Today, September 27, we celebrate World Tourism Day, a remarkable date in Madrid as tourism is one of the strongest economic industries in the country.
So this post is dedicated to you, international travelers and citizens of the world. In Mercado de San Miguel we certainly talk about a lot of things, but if there is one topic we really like to bring up, that would be food. Food to gawk at, food that makes you drool and food that makes you go coconuts.
Let’s be real, Spanish l-o-v-e their food. And so do Madrileños. Eating local tapas and traditional delicacies is a must in order to make the most out of the Madrid experience. So let us introduce you to some of the dishes you can’t miss in Madrid.
Bocadillo de calamares (Fried squid sandwich)
Presumably the ONE fast food option for most Madrileños as it fulfills the “three B” requirements: bueno, bonito y barato (good, beautiful and cheap/or crunchy, cute and cheap). Basically a freshly baked baguette filled with olive oil deep-fried calamari, sometimes drizzled with tomato and paprika sauce or alioli (garlic mayonnaise for those of you not initiated to the Spanish healthy obsession with garlic). This is definitely a go-to if you’re craving something different and authentically Madrileño.
Ensaladilla rusa (Russian salad)
How did a Russian salad become one of the most seen (and eaten) tapas in practically every bar in Spain? Is it even Russian? Or is it just a Mediterranean recipe named after the country?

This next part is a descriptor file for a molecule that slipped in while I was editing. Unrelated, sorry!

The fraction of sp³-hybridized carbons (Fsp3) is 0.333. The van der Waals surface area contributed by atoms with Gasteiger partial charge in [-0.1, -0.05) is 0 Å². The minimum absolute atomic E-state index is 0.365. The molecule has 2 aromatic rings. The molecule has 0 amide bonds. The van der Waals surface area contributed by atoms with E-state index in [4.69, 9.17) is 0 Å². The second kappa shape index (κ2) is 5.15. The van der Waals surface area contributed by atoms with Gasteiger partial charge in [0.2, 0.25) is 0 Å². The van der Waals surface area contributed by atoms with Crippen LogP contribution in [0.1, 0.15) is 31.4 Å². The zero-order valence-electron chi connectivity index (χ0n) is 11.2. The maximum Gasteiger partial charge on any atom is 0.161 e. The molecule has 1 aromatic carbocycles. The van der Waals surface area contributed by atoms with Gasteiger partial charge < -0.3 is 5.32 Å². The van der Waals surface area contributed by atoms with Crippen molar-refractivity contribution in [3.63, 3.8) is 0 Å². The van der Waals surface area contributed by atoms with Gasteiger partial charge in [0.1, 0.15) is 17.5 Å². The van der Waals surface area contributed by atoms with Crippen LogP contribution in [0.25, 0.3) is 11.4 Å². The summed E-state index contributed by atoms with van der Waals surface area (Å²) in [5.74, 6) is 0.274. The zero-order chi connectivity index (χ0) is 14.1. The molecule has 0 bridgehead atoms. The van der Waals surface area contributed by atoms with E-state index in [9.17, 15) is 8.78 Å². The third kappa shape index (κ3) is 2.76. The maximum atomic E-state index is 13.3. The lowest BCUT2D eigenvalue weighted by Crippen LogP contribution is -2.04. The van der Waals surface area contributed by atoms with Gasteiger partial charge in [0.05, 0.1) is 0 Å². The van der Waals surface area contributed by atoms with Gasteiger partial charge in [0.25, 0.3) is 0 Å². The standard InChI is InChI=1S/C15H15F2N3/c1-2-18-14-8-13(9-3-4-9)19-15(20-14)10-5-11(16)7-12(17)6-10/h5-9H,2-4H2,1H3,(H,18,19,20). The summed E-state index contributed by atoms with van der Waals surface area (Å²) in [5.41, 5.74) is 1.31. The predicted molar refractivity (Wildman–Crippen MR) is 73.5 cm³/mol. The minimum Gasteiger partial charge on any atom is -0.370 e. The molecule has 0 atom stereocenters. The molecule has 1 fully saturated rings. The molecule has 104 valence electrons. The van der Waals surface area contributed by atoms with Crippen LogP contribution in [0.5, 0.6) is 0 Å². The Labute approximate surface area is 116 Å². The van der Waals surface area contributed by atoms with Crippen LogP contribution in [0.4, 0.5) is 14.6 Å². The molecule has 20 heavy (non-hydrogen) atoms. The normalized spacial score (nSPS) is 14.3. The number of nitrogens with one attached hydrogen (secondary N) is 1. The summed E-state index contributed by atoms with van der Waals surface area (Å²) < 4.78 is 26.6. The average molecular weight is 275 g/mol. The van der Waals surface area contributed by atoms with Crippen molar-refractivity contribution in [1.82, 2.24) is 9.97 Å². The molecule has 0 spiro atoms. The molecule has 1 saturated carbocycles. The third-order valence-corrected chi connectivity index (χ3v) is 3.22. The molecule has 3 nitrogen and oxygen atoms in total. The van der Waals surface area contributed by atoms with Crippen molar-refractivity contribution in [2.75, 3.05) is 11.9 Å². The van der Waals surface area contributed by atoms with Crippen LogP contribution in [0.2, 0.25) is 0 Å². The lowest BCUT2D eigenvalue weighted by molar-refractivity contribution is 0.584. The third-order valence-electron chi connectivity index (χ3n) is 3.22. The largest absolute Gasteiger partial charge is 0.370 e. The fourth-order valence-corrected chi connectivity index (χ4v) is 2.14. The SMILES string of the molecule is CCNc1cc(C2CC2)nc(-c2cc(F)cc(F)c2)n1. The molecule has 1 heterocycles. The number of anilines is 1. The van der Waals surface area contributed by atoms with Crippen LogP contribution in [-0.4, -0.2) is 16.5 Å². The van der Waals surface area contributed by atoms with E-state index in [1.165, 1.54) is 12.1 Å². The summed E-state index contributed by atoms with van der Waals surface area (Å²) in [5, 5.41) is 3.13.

Truth be told, the original recipe is Russian. Formerly known as Salade Olivier in honor of its creator, Russian chef Lucien Olivier Guillerminav, the salad gets its name from one of its main ingredients, mayonnaise. Some say it is because the sauce resembles the snow that covers the country during the long winter season. Although the Spanish recipe is a more humble version of the original dish, as it’s made -among other ingredients- with potatoes, mayonnaise, carrots, boiled egg, peas, olives and tuna, it is still one of the most popular tapas among Spaniards.
Fun fact: the original recipe, served at Moscow restaurant Hermitage, included fancy ingredients like capercaillie, smoked sturgeon and Russian crab.
Croquetas de jamón (Serrano ham croquettes)
They say each mom (and grandma) has her own recipe for croquetas. And everyone in Spain likes to brag about their grandma’s recipe, claiming it is obviously the best. However and, as surprising as it may be for most Spanish, the recipe goes back to 18th century France. Actually, the name comes from the verb “croquer” (to crunch) and Spain can only claim to have adapted and perfected the recipe. Fillings usually include any leftovers like ham, chicken, stew, mushrooms, shrimp, etc mixed with bechamel sauce and deep fried in olive oil. Let’s face it, everyone goes crazy for these scrumptious deep fried goodies. And you will too. Guaranteed.
These are obviously just a few of the must-eats in Madrid and we will keep on posting more about traditional recipes, their history and other cultural anecdotes you may find interesting. Have you enjoyed this post? Make sure you comment and let us know which other recipes or tapas you would like to know about on upcoming posts.
In the meantime, come visit us in the Mercado and taste some ensaladilla, bocadillo de calamares or croquetas. We have them all and we surely crave them all.